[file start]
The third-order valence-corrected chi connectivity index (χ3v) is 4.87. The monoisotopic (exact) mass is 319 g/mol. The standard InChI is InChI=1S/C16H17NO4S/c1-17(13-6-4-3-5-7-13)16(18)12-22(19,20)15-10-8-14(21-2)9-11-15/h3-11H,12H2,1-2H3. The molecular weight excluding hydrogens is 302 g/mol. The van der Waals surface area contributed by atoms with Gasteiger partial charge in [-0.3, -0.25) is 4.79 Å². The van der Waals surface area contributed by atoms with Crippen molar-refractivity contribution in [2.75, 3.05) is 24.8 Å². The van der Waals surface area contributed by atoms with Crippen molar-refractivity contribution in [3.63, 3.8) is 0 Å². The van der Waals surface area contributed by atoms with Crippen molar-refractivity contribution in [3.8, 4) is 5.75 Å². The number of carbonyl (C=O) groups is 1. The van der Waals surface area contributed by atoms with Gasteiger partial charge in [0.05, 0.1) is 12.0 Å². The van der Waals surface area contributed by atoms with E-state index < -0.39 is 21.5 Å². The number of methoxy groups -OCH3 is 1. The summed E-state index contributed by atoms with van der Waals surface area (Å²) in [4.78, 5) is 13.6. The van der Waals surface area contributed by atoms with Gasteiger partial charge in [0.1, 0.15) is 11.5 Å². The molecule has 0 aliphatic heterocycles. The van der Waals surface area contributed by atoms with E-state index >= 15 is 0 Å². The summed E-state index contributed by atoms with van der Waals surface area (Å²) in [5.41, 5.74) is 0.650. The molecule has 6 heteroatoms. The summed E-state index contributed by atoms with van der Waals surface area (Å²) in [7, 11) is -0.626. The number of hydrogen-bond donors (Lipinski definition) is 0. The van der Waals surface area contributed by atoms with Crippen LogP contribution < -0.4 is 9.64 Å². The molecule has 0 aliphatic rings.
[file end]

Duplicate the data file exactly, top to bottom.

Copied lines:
The third-order valence-corrected chi connectivity index (χ3v) is 4.87. The monoisotopic (exact) mass is 319 g/mol. The standard InChI is InChI=1S/C16H17NO4S/c1-17(13-6-4-3-5-7-13)16(18)12-22(19,20)15-10-8-14(21-2)9-11-15/h3-11H,12H2,1-2H3. The molecular weight excluding hydrogens is 302 g/mol. The van der Waals surface area contributed by atoms with Gasteiger partial charge in [-0.3, -0.25) is 4.79 Å². The van der Waals surface area contributed by atoms with Crippen molar-refractivity contribution in [2.75, 3.05) is 24.8 Å². The van der Waals surface area contributed by atoms with Crippen molar-refractivity contribution in [3.63, 3.8) is 0 Å². The van der Waals surface area contributed by atoms with Crippen molar-refractivity contribution in [3.8, 4) is 5.75 Å². The number of carbonyl (C=O) groups is 1. The van der Waals surface area contributed by atoms with Gasteiger partial charge in [0.05, 0.1) is 12.0 Å². The van der Waals surface area contributed by atoms with E-state index < -0.39 is 21.5 Å². The number of methoxy groups -OCH3 is 1. The summed E-state index contributed by atoms with van der Waals surface area (Å²) in [4.78, 5) is 13.6. The van der Waals surface area contributed by atoms with Gasteiger partial charge in [0.1, 0.15) is 11.5 Å². The molecule has 0 aliphatic heterocycles. The van der Waals surface area contributed by atoms with E-state index >= 15 is 0 Å². The summed E-state index contributed by atoms with van der Waals surface area (Å²) in [5.41, 5.74) is 0.650. The molecule has 6 heteroatoms. The summed E-state index contributed by atoms with van der Waals surface area (Å²) in [7, 11) is -0.626. The number of hydrogen-bond donors (Lipinski definition) is 0. The van der Waals surface area contributed by atoms with Crippen LogP contribution < -0.4 is 9.64 Å². The molecule has 0 aliphatic rings.